Friday, January 25, 2013

Bootstrap Modal browser resize issue

If you are using Bootstrap Modal  and when you resize your browser size to small enough, your modal will get cut off and you have no way to access the modal footer.

Try the demo in their page, click the demo link and resize your browser, you won't be able to access the button in the modal anymore.

There may be several ways to solve this, one of them, we found the cheapest is using "media query" in css3, and there are some polyfills to make IE understand "media query".

And you can do something similar to below ( just example, make changes to fit your need )

/* create a rule for height that is smaller than 600px */
@media screen and (max-height: 600px) {
    /* make sure modal shrinks with the browser  */
    .my_dialog .modal-body, .modal-body {
        overflow-y: scroll;

What above does is to make the modal body size smaller when the screen size shrink to less than the max height that defined, and it will make the modal body scrollable.

But there are more than one way to fix the problem, this is just one of them.  Hope this helps :)

A great collection of App performance articles

This is a blog post quote from other people, but want to put it here as self reference in the future and in the hope that it will help more people. 

There have been some great app performance resources surfacing recently, so I thought it would make sense to do a roundup.

I've recently seen apps whose performance is being crushed by large & expensive paints, extra layouts, bad event decoupling or too many network requests. They are all fixable items, and Chrome's DevTools and tracing tool both do a great job of showing you what's going on under the hood.

Web Performance Power Tool: HTTP Archive (HAR)
A rundown of the HAR file and how you can use it to diagnose the network side of your application, with +Ilya Grigorik and +Peter Lubbers.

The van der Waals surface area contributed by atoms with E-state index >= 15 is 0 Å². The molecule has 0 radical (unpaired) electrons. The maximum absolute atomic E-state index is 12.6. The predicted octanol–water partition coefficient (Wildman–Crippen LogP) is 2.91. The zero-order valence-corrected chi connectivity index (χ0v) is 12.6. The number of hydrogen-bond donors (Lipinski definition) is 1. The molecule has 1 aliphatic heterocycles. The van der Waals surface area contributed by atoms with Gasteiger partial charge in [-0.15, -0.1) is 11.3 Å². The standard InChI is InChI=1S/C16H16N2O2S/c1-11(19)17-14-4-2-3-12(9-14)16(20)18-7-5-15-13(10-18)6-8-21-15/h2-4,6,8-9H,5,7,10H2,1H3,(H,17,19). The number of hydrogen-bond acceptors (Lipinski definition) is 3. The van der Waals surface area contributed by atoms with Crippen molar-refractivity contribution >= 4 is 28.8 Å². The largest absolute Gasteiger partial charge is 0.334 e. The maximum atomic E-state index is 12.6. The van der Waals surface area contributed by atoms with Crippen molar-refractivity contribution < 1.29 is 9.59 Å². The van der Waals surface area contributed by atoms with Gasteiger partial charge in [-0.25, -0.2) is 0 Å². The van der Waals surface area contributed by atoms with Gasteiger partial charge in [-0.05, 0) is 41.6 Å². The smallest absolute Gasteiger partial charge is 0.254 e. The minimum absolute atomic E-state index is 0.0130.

Wait, DevTools could do THAT?
A fantastic presentation by +Ilya Grigorik on Chrome's DevTools

Progressive jpegs: a new best practice
Ann Robson explains how we can all reduce our apps' bandwidth consumption by making use of progressive jpegs

Structural and Sampling (JavaScript) Profiling in Google Chrome
+John McCutchan and +Ilya Grigorik (he keeps showing up this guy!) cover Chrome's tracing tool. If you're a power user, this one is a must.

Snow in canvas land
+Jake Archibald relives the horror of his 2-year-old code, and sets about fixing it

Improving Web App Performance With the Chrome DevTools Timeline and Profiles
A very thorough tutorial (with ANIMATED GIFS!) by +Addy Osmani on how to use Chrome DevTools to diagnose memory and performance issues.

Scrolling Performance and Parallaxin'
Two articles by yours truly on understanding and improving scrolling performance in your applications

Google I/O 2012 - Jank Busters: Building Performant Web Apps
+Nat Duca and +Tom Wiltzius of Google's Chrome GPU team cover a host of tips & tricks for maximizing your app's rendering performance

Why moving elements with translate() is better than pos:abs top/left
+Paul Irish on using translates vs absolute positioning, and the performance implications of both

Tuesday, January 22, 2013

IE8 uses IE7 DOM model on website

Probably it is a well known issue, and there should be many posts out there already mentioned that.  But in case you find this post, it means you are still having this problem.

IE8 will fall back to use IE7 DOM mode when sometimes visit a page, they called it "compatibility" mode.  However, if you doesn't need to support IE7, then it means it will screw you up, because the compatibility mode in IE8 is using IE7 DOM.

But the fix for it is very easy, just put that meta in your header

<meta content="IE=edge" http-equiv="X-UA-Compatible" />

And this will force IE to use the latest version of DOM mode in its browser engine.